Obamawala: Tales of Hope and Harmony in Africa and America
Obamawala is a collection of stories of hope and harmony from East Africa and America. It is based on the inspiration created by Thurgood Marshall and the American dream of equality and opportunity when Ba Tejani met him as a student leader in Uganda, 1963. It led to Tejani's first novel, Day After Tomorrow dealing with racial harmony between blacks and browns. Arising from the fresh inspiration created by the American people with the election of Barack Obama as the first bi-racial President, the novel is revised and reprinted here to renew and re-affirm the vision of harmony between races. In this bold, tender, lyrical and unique story, Tejani celebrates the union of races in East Africa. The vivid warmth of their passion is likely to leave Lady Chatterley chattering on the sidewalk, while the lovers tour Khajurao.
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The writer was photographed with Honorable Andrew Hardwick, the first African-American Mayor of Freeport, New York at a ceremony in January 2011, when the author presented his new book entitled Obamawala, Tales of Hope and Harmony in Africa and African-America to the mayor. (This was one week after Dr. Tejani’s brain surgeries for Parkinson’s disease, with the surgical marks clearly visible on his forehead.)
Thurgood Marshall and the Kenya connection:
Not many people know that in 1960 Thurgood Marshall was in Nairobi, Kenya and worked on the draft of the Kenya constitution while there. “This makes him a Founding Father of our nation,” says Ba Tejani, a second generation Kenyan-American writer, born in Sultan Hamud, Kenya in March 1942. He lived in East Africa for 32 years from 1942 to 1974 and was exiled by Idi Amin from Uganda, where he was a citizen. He now lives in Freeport, New York and met Mr. Marshall in 1963, as a student leader at Makerere University in Kampala, Uganda. Tejani describes the inspiration filled encounter in his new book, OBAMAWALA, 2010, with remarkable involvement, with candor and in vivid, distinctive terms defining the social realities of his time. OBAMAWALA is available to the public at the affordable price of $1.00, through link available with Google cloud. Below is Ba Tejani’s quote on Mr. Marshall:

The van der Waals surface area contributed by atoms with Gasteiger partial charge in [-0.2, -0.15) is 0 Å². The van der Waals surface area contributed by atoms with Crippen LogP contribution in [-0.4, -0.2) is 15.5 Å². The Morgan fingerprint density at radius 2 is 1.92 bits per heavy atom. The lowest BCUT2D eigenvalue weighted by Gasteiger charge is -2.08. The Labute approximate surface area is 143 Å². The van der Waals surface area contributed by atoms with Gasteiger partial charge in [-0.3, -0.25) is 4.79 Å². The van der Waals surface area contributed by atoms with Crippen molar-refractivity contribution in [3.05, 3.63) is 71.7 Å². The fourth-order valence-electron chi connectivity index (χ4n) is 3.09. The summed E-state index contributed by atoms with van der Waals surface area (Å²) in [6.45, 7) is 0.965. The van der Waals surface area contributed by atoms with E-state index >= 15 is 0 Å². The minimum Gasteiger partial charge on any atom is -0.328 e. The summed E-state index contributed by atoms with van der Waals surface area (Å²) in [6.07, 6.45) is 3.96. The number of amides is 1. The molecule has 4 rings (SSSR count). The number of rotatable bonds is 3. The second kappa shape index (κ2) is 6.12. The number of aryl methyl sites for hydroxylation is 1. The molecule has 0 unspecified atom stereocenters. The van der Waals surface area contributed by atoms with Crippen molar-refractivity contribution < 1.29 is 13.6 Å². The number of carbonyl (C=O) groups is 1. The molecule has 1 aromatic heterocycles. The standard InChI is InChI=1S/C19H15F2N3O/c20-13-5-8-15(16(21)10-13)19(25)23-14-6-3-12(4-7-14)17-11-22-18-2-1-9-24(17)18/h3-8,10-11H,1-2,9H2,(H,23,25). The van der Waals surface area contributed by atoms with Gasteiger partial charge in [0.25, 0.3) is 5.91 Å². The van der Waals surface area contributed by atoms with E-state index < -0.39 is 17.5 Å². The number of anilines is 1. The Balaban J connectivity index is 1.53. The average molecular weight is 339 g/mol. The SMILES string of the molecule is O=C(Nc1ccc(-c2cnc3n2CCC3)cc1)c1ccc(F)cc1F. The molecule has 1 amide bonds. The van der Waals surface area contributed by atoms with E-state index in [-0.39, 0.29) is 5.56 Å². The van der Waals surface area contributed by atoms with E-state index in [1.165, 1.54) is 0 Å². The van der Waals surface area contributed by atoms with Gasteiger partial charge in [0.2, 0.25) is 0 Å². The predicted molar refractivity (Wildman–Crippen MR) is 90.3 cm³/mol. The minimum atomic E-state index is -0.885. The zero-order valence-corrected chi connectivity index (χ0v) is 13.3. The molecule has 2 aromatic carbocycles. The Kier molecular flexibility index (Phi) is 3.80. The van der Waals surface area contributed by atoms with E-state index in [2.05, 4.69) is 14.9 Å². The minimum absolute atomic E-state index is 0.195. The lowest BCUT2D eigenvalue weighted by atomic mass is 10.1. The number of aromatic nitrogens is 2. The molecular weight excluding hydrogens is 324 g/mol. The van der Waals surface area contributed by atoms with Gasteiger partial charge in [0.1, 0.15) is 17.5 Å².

As a young man ready to step into the turbulent social realities of East Africa in the 60’s, I needed a philosophy, a role model and purpose. The complexities of power sharing in Uganda, where I had become a citizen, were intricate enough to befuddle the wisest of minds, let alone a youngster like me. Civil war in my country and military dictatorship of Idi Amin were round the corner. At 21, deeply involved with my first novel and the dream of racial harmony, I needed someone to give me fresh energy and strength before I could make it public.
Thurgood Marshall happened to be this guide. Like the African-Americans, my people the Indians in East Africa, were a small minority and I wanted to be one of their voices to be heard in the area of change. The appeal in my novel DAY AFTER TOMORROW is to my African brothers and sisters to tolerate the Indians and to the Indians to be more sensitive to the Africans. In this sense I share the quality of the symbol in my novel. I was and am a child of a new civilization. I am an Obamawala. My vision was racial harmony for Uganda where I was a citizen and for the whole of East Africa, Kenya, Uganda and Tanzania. These were places where I had lived and played and learnt the meaning of boyhood and the fast approaching manhood. Where my mother was born and her father rests in peace. Thurgood Marshall gave my dream a definition. This magnificent man who has been one of the true makers and shapers of history of America is also a deep part of our history in East Africa and of my personal story.
That night, much of the energy created in me by the dynamo of African Renaissance became focused. Thurgood Marshall made me think. Seeing a man much wiser, experienced and well known than any I had met and watching him discuss injustice with intensity and passion, made me feel normal. At college, many of us were getting ready to control our destinies and I had done many things as a student leader and sportsman to make the lives of others more meaningful. Thurgood’s emphasis on research and analysis, goals and strategies and proceeding without fear became my watchwords. He became one of my role models. Many a time when in need your soul may raise a cry, “What would Jesus do in a situation like this?” I would say to myself, “What would Thurgood do?” Especially regarding fear because this is a difficult feeling to hide.
As a writer I wanted my people, both the Indians and the Africans to have the same chance of benefiting from the larger world of discovery and opportunity as Martin Luther King Jr. wanted for the African-Americans and Americans in general. It was an inclusive vision, which Thurgood Marshall had made his life time goal